I only ever seem to know the perfect thing to say after the moment has passed — and if you’ve ever found yourself thinking of the perfect advice to give your sister long after she’s asked for it, then handing her this book will make up for all the pearls of wisdom you wish you’d given, but didn’t. Brave Enough is a collection of Cheryl Strayed’s best quotes, ideas, and girl-power rallying cries — and it’s impossible not to feel more empowered with every turn of the page.
8. I Know I Am, But What Are You? by Samantha Bee
Samantha Bee is just the kind of lady spirit who gives girls permission to be themselves — and no matter what absurd, failed drama you’ve gotten yourself into, Bee can undoubtedly top it. In this collection of personal essays, she chronicles her goofy girlhood crushes, the discomfort of her teen years, and the have-to-read-it-to-believe-it jobs she worked before joking her way to the position of Most Senior Correspondent on The Daily Show with Jon Stewart. She can make literally anything hilariously entertaining; perfect for when your sis could use a laugh.
9. My Life by Isadora Duncan
Literally an entire book that will remind your sister of the importance of dancing like nobody is watching — even if plenty of people actually are — My Life by Isadora Duncan is the autobiography of a woman and feminist who took the dancing world by storm and paved the way for the legacy of talented, revolutionary female dancers that have followed. Filled with love, tragedy, and passion, this book is great for any gal who needs that little push to turn her outside-the-box dreams into reality.
10. Housekeeping by Marilynne Robinson
Marilynne Robinson is an author you’ll want to introduce your sister to, if she hasn’t discovered her on her own already, and Housekeeping is a great place to start. This novel tells the story of sisters Ruth and Lucille, who grew up among a revolving door of female relatives and caregivers, each more unique, bizarre, flawed, and resilient than the next. In the wake of their mother’s death, they’re raised first by their grandmother, and then by myriad aunts, all of whom offer the girls different lessons about life, love, and survival as they grow through their own journeys towards womanhood.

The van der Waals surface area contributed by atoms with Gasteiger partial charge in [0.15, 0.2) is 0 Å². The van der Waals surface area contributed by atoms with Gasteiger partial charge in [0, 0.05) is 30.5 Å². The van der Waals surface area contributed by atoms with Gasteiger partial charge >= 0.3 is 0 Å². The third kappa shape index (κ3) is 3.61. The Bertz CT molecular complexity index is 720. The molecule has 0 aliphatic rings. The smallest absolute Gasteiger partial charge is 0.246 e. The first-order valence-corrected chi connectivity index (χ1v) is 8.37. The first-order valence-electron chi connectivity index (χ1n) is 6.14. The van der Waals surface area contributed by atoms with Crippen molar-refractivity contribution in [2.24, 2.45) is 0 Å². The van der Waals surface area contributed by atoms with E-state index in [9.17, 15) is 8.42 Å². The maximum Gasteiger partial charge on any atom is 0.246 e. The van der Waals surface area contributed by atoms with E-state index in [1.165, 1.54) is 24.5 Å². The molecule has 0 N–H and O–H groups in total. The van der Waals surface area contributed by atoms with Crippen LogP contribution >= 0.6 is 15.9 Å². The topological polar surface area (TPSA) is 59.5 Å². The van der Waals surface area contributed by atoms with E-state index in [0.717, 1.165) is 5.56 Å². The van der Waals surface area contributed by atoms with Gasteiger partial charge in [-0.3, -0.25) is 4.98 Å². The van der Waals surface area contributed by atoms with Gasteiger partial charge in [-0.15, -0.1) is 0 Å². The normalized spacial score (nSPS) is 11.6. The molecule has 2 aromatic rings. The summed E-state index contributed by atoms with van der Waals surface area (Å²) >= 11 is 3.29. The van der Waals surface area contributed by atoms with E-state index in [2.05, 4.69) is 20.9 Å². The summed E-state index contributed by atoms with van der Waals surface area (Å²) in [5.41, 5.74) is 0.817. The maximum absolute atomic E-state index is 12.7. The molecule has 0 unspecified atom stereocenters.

11. Awakening Shakti: The Transformative Power of the Goddesses of Yoga by Sally Kempton
Your sister doesn’t have to be a yoga goddess to be inspired by the stories of these actual Hindu deities, and the guidance and wisdom each have to offer. Filled with meditations, mantras, and traditional teachings, Awakening Shakti is all about realizing your full potential by tapping into your own inner-goddess (not the Fifty Shades of Grey kind) and celebrating the power of independent, fearless, intelligent, feminine energy.
12. I Was Told There'd Be Cake by Sloane Crosley
Chronicling the misadventures of a young woman trying to make a life for herself in New York City, I Was Told There’d Be Cake is a twentysomething-gal’s must-read. Wry, awkward, and empoweringly self-deprecating, Sloane Crosley has a way of making the utterly unremarkable happenings of her everyday life utterly hilarious — and you’ll totally relate.
Image: Columbia Pictures